Eating the Season
Fall is the easiest time of year to write about eating the season, especially in our neck of the woods. Read on for highlights on a few varieties of fresh foods found plentifully in our area and seize the day by trying one of the suggested recipes below. Here we go!
Okay, I had to lead with apples. These sweet jeweled fruits pepper the sides of our rural roads this season and nourish not only our fall palates but those of our wild populations as well. When choosing an apple, the roadsides sometimes can deliver. Personally, however I’d suggest touring one of our many apple orchards in the area, such as Hauser’s Superior View, Bayfield Apple Company or North Wind Organic Farm. While at the orchard or in the store, you can select local apples that are best for baking, saucing, juicing or for eating just plain raw. When eating raw, expand your horizons by cutting slices into a fresh salad, or shred them into a slaw with beets, tossed with ginger, garlic, a pinch of salt and a splash of vinegar (here’s a recipe for you to try). If you’re more of a baker and like to spend some time warming your fall kitchen with the smells of baked apples and cinnamon, pick up a bag of local Cortland apples at the Co-op and try something fancy like glazed apple fritters – check out this recipe.
While cabbage is not on the list of powerhouse vegetables like spinach or kale, it is quite healthy and versatile in the kitchen. Cabbage acts more as a texture addition to dishes, absorbing any sauce while maintaining structure. When eaten fresh it adds a soft taste and a firm, slightly sweet crisp to the dish. In the deep dark winter months, when lettuces are less available locally, cabbage can act as a crispy replacement. Next time you plan a taco night think about grabbing a head of cabbage and slice it thin over your preferred taco filling. To add a layer of authenticity, chop cilantro and onion and sprinkle that right on top as well. While Serrano peppers are still in season and carrots are fresh from the farm, think about creating a cabbage relish. (Find the recipe from Bon Appetit here). Slice the cabbage, onion, carrot, garlic and Serrano’s and toss with salt in a large bowl. Once the cabbage has been softened by the salt (about 30 minutes) try it on a batch of black beans and rice with warmed corn tortillas or serve it next to your favorite locally caught fish. If there’s any relish left, let it sit to ferment and gain flavor as the week passes. At the co-op we have fresh, local and organic red and green cabbage varieties. Currently we carry, Caraflex cabbage from Hermit Creek Farm. Hilariously the vegetable resembles a character straight out of the 1993 movie, Coneheads. Potential Halloween party décor? Perhaps! This variety is a tad more delicate than the traditional round cabbages, so think of it not only as a conversation starter at your fall party but as part of a chopped salad with pears, red onion and spinach.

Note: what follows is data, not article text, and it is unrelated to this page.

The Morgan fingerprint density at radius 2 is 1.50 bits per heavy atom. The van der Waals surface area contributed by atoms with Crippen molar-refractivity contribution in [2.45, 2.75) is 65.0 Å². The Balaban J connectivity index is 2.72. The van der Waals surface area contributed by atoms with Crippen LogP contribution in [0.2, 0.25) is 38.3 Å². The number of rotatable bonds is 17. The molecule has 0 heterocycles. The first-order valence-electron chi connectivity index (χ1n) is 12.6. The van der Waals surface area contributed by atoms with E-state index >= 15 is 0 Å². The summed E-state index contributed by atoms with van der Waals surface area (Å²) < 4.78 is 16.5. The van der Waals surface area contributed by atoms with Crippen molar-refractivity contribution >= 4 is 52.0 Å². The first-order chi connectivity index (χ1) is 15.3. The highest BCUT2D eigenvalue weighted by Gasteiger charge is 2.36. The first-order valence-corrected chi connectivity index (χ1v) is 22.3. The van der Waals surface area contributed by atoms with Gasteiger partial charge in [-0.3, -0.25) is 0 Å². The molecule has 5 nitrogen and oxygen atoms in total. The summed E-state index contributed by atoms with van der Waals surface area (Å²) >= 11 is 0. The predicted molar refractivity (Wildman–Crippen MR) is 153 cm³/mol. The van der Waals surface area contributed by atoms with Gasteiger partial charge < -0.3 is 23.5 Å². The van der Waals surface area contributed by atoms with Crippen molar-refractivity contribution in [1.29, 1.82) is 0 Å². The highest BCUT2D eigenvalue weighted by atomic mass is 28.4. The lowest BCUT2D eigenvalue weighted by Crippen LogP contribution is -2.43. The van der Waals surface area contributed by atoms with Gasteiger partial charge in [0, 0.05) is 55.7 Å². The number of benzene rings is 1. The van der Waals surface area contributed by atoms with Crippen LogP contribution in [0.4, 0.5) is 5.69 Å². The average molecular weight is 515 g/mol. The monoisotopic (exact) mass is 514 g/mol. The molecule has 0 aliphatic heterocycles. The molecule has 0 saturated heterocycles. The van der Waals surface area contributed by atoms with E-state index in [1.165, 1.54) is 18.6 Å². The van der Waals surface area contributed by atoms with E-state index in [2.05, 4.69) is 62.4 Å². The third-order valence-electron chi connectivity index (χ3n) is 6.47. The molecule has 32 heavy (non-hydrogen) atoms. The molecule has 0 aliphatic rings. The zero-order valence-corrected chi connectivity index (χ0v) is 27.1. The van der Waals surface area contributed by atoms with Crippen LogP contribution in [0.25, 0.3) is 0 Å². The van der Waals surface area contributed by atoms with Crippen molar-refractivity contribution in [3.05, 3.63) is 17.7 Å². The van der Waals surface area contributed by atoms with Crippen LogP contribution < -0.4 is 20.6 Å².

Check out the recipes and, if inspired, send in your local recipe ideas to our email: firstname.lastname@example.org